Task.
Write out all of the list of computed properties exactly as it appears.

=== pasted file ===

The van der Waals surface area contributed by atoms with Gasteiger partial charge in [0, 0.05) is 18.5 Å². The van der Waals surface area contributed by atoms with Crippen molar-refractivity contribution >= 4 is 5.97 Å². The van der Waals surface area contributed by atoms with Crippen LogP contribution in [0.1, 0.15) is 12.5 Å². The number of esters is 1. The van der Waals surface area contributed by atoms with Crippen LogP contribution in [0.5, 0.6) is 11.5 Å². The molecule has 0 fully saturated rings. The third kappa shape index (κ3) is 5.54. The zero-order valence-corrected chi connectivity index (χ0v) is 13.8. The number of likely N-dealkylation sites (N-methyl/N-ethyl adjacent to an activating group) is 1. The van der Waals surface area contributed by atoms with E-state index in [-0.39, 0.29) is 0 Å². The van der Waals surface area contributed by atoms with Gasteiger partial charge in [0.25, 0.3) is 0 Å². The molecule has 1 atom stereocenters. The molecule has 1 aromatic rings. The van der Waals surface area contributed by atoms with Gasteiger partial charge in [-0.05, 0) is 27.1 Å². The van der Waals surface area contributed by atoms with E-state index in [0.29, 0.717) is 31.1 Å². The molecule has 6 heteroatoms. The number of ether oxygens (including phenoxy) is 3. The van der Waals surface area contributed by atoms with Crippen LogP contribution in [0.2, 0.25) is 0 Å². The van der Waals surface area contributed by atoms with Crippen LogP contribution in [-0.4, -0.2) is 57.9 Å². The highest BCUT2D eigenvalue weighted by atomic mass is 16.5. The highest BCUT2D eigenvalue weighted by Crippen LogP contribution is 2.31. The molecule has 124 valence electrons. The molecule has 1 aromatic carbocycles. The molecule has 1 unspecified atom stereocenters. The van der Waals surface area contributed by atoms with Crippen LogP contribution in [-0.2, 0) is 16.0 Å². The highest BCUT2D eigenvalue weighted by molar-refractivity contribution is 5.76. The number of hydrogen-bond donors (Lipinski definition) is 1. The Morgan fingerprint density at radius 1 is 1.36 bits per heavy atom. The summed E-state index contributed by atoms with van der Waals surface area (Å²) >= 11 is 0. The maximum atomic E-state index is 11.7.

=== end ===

The van der Waals surface area contributed by atoms with Gasteiger partial charge in [0, 0.05) is 18.5 Å². The van der Waals surface area contributed by atoms with Crippen molar-refractivity contribution >= 4 is 5.97 Å². The van der Waals surface area contributed by atoms with Crippen LogP contribution in [0.1, 0.15) is 12.5 Å². The number of esters is 1. The van der Waals surface area contributed by atoms with Crippen LogP contribution in [0.5, 0.6) is 11.5 Å². The molecule has 0 fully saturated rings. The third kappa shape index (κ3) is 5.54. The zero-order valence-corrected chi connectivity index (χ0v) is 13.8. The number of likely N-dealkylation sites (N-methyl/N-ethyl adjacent to an activating group) is 1. The van der Waals surface area contributed by atoms with E-state index in [-0.39, 0.29) is 0 Å². The van der Waals surface area contributed by atoms with Gasteiger partial charge in [0.25, 0.3) is 0 Å². The molecule has 1 atom stereocenters. The molecule has 1 aromatic rings. The van der Waals surface area contributed by atoms with Gasteiger partial charge in [-0.05, 0) is 27.1 Å². The van der Waals surface area contributed by atoms with E-state index in [0.29, 0.717) is 31.1 Å². The molecule has 6 heteroatoms. The number of ether oxygens (including phenoxy) is 3. The van der Waals surface area contributed by atoms with Crippen LogP contribution in [0.2, 0.25) is 0 Å². The van der Waals surface area contributed by atoms with Crippen LogP contribution in [-0.4, -0.2) is 57.9 Å². The highest BCUT2D eigenvalue weighted by atomic mass is 16.5. The highest BCUT2D eigenvalue weighted by Crippen LogP contribution is 2.31. The molecule has 124 valence electrons. The molecule has 1 aromatic carbocycles. The molecule has 1 unspecified atom stereocenters. The van der Waals surface area contributed by atoms with Crippen LogP contribution in [-0.2, 0) is 16.0 Å². The highest BCUT2D eigenvalue weighted by molar-refractivity contribution is 5.76. The number of hydrogen-bond donors (Lipinski definition) is 1. The Morgan fingerprint density at radius 1 is 1.36 bits per heavy atom. The summed E-state index contributed by atoms with van der Waals surface area (Å²) >= 11 is 0. The maximum atomic E-state index is 11.7.